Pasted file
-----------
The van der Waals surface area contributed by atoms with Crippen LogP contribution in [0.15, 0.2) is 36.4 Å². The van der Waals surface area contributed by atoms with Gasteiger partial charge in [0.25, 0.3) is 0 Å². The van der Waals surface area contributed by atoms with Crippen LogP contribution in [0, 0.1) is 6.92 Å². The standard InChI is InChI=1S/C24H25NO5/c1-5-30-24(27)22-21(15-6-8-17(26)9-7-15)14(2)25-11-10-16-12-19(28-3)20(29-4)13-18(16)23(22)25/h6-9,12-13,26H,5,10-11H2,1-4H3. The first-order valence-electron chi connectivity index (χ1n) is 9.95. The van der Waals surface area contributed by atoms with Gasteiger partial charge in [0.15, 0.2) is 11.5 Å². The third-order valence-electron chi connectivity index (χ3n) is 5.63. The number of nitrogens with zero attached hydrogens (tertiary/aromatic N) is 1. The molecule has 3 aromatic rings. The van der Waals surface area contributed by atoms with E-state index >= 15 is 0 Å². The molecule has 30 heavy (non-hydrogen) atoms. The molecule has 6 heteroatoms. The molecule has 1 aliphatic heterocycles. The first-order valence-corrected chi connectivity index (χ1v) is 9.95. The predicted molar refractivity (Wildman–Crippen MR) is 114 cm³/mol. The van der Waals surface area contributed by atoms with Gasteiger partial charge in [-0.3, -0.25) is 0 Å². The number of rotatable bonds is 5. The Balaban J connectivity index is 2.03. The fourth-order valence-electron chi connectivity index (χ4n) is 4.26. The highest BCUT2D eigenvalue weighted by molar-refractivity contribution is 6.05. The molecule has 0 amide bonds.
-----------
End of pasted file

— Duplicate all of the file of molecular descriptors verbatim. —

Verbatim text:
The van der Waals surface area contributed by atoms with Crippen LogP contribution in [0.15, 0.2) is 36.4 Å². The van der Waals surface area contributed by atoms with Gasteiger partial charge in [0.25, 0.3) is 0 Å². The van der Waals surface area contributed by atoms with Crippen LogP contribution in [0, 0.1) is 6.92 Å². The standard InChI is InChI=1S/C24H25NO5/c1-5-30-24(27)22-21(15-6-8-17(26)9-7-15)14(2)25-11-10-16-12-19(28-3)20(29-4)13-18(16)23(22)25/h6-9,12-13,26H,5,10-11H2,1-4H3. The first-order valence-electron chi connectivity index (χ1n) is 9.95. The van der Waals surface area contributed by atoms with Gasteiger partial charge in [0.15, 0.2) is 11.5 Å². The third-order valence-electron chi connectivity index (χ3n) is 5.63. The number of nitrogens with zero attached hydrogens (tertiary/aromatic N) is 1. The molecule has 3 aromatic rings. The van der Waals surface area contributed by atoms with E-state index >= 15 is 0 Å². The molecule has 30 heavy (non-hydrogen) atoms. The molecule has 6 heteroatoms. The molecule has 1 aliphatic heterocycles. The first-order valence-corrected chi connectivity index (χ1v) is 9.95. The predicted molar refractivity (Wildman–Crippen MR) is 114 cm³/mol. The van der Waals surface area contributed by atoms with Gasteiger partial charge in [-0.3, -0.25) is 0 Å². The number of rotatable bonds is 5. The Balaban J connectivity index is 2.03. The fourth-order valence-electron chi connectivity index (χ4n) is 4.26. The highest BCUT2D eigenvalue weighted by molar-refractivity contribution is 6.05. The molecule has 0 amide bonds.